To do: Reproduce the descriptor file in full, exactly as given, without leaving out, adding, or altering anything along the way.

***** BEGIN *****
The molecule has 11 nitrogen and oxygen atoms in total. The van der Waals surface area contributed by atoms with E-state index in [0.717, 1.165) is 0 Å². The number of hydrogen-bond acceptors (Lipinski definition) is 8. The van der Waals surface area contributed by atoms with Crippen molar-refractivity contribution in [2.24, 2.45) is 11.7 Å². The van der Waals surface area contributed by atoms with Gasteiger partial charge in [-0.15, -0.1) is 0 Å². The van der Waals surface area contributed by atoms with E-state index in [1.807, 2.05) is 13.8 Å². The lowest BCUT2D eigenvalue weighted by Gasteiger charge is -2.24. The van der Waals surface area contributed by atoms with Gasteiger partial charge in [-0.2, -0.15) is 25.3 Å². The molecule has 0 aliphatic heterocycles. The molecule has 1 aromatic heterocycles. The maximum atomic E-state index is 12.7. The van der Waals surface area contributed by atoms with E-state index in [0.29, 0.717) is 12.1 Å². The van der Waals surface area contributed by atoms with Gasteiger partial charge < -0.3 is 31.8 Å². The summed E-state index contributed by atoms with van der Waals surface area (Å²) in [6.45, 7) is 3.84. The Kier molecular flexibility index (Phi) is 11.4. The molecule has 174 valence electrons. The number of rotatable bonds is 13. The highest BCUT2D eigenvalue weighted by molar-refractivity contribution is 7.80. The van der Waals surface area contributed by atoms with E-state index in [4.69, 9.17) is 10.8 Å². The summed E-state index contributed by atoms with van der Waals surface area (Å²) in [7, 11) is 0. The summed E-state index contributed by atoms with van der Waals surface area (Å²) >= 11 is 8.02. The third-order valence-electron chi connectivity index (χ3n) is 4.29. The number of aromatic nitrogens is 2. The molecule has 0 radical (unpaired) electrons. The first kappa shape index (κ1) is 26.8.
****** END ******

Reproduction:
The molecule has 11 nitrogen and oxygen atoms in total. The van der Waals surface area contributed by atoms with E-state index in [0.717, 1.165) is 0 Å². The number of hydrogen-bond acceptors (Lipinski definition) is 8. The van der Waals surface area contributed by atoms with Crippen molar-refractivity contribution in [2.24, 2.45) is 11.7 Å². The van der Waals surface area contributed by atoms with Gasteiger partial charge in [-0.15, -0.1) is 0 Å². The van der Waals surface area contributed by atoms with E-state index in [1.807, 2.05) is 13.8 Å². The lowest BCUT2D eigenvalue weighted by Gasteiger charge is -2.24. The van der Waals surface area contributed by atoms with Gasteiger partial charge in [-0.2, -0.15) is 25.3 Å². The molecule has 0 aliphatic heterocycles. The molecule has 1 aromatic heterocycles. The maximum atomic E-state index is 12.7. The van der Waals surface area contributed by atoms with E-state index in [0.29, 0.717) is 12.1 Å². The van der Waals surface area contributed by atoms with Gasteiger partial charge < -0.3 is 31.8 Å². The summed E-state index contributed by atoms with van der Waals surface area (Å²) in [6.45, 7) is 3.84. The Kier molecular flexibility index (Phi) is 11.4. The molecule has 174 valence electrons. The number of rotatable bonds is 13. The highest BCUT2D eigenvalue weighted by molar-refractivity contribution is 7.80. The van der Waals surface area contributed by atoms with E-state index in [4.69, 9.17) is 10.8 Å². The summed E-state index contributed by atoms with van der Waals surface area (Å²) in [7, 11) is 0. The summed E-state index contributed by atoms with van der Waals surface area (Å²) >= 11 is 8.02. The third-order valence-electron chi connectivity index (χ3n) is 4.29. The number of aromatic nitrogens is 2. The molecule has 0 radical (unpaired) electrons. The first kappa shape index (κ1) is 26.8.